```

## Average Pooling¶

`torch.nn.AvgPool2d`

and `nn.avg_pool()`

are compatible when using default parameters.
However, `torch.nn.AvgPool2d`

has a parameter `count_include_pad`

. When `count_include_pad=False`

,
the zero-padding will not be considered for the average calculation. There does not exist a similar
parameter for `nn.avg_pool()`

. However, we can easily implement a wrapper around the pooling
operation. `nn.pool()`

is the core function behind `nn.avg_pool()`

and `nn.max_pool()`

.

```
def avg_pool(inputs, window_shape, strides=None, padding='VALID'):
"""
Pools the input by taking the average over a window.
In comparison to nn.avg_pool(), this pooling operation does not
consider the padded zero's for the average computation.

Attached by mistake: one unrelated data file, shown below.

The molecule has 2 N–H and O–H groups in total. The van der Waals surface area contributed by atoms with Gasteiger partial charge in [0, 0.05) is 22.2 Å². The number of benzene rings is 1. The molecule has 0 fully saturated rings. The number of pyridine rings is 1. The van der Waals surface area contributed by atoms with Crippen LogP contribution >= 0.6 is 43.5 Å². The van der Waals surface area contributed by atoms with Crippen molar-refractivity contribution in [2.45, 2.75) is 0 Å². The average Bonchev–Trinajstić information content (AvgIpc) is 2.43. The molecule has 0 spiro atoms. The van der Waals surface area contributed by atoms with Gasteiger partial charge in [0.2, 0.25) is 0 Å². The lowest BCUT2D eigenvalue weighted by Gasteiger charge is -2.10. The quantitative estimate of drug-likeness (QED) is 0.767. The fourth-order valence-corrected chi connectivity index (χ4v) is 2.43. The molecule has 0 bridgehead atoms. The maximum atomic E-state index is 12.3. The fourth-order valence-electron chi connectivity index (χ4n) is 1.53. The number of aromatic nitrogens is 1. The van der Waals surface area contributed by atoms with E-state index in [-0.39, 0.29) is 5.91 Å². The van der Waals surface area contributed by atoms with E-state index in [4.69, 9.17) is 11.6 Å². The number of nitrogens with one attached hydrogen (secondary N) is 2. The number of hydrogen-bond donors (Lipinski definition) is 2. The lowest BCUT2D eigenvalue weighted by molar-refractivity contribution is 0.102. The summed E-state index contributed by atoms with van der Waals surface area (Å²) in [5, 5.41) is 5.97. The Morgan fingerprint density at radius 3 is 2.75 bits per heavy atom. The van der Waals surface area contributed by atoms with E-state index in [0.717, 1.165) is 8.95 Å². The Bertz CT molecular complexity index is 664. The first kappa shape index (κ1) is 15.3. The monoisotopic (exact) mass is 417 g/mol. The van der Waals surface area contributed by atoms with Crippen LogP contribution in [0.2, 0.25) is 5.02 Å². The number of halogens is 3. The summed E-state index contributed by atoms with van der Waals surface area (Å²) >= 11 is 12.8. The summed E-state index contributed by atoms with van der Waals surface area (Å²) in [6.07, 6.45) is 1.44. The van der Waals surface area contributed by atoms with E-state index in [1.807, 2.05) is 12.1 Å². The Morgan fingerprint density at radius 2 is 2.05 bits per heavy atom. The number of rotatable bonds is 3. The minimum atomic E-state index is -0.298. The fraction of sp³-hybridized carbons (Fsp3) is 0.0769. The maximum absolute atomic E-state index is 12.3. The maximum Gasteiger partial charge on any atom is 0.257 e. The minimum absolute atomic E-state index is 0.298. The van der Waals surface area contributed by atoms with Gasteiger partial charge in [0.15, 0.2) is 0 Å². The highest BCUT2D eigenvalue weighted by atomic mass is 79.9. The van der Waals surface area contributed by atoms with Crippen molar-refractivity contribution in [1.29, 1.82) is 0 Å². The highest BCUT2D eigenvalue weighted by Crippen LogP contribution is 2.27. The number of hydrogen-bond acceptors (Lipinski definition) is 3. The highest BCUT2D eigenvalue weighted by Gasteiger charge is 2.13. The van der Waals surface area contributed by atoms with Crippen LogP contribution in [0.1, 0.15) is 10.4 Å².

"""
assert len(window_shape) == 2
y = nn.pool(inputs, 0., jax.lax.add, window_shape, strides, padding)
counts = nn.pool(jnp.ones_like(inputs), 0., jax.lax.add, window_shape, strides, padding)
y = y / counts
return y
key = random.PRNGKey(0)
x = random.normal(key, (1, 6, 6, 3))
j_out = avg_pool(x, window_shape=(2, 2), strides=(1, 1), padding=((1, 1), (1, 1)))
t_pool = torch.nn.AvgPool2d(kernel_size=2, stride=1, padding=1, count_include_pad=False)
# [N, H, W, C] -> [N, C, H, W]
t_x = torch.from_numpy(np.transpose(np.array(x), (0, 3, 1, 2)))
t_out = t_pool(t_x)
# [N, C, H, W] -> [N, H, W, C]
t_out = np.transpose(t_out.detach().cpu().numpy(), (0, 2, 3, 1))
np.testing.assert_almost_equal(j_out, t_out)
```

## Transposed Convolutions¶

`torch.nn.ConvTranspose2d`

and `nn.ConvTranspose`

are not compatible.
`nn.ConvTranspose`

is a wrapper around `jax.lax.conv_transpose`

which computes a fractionally strided convolution,
while `torch.nn.ConvTranspose2d`

computes a gradient based transposed convolution. Currently, there is no
implementation of a gradient based transposed convolution is `Jax`

. However, there is a pending pull request
that contains an implementation.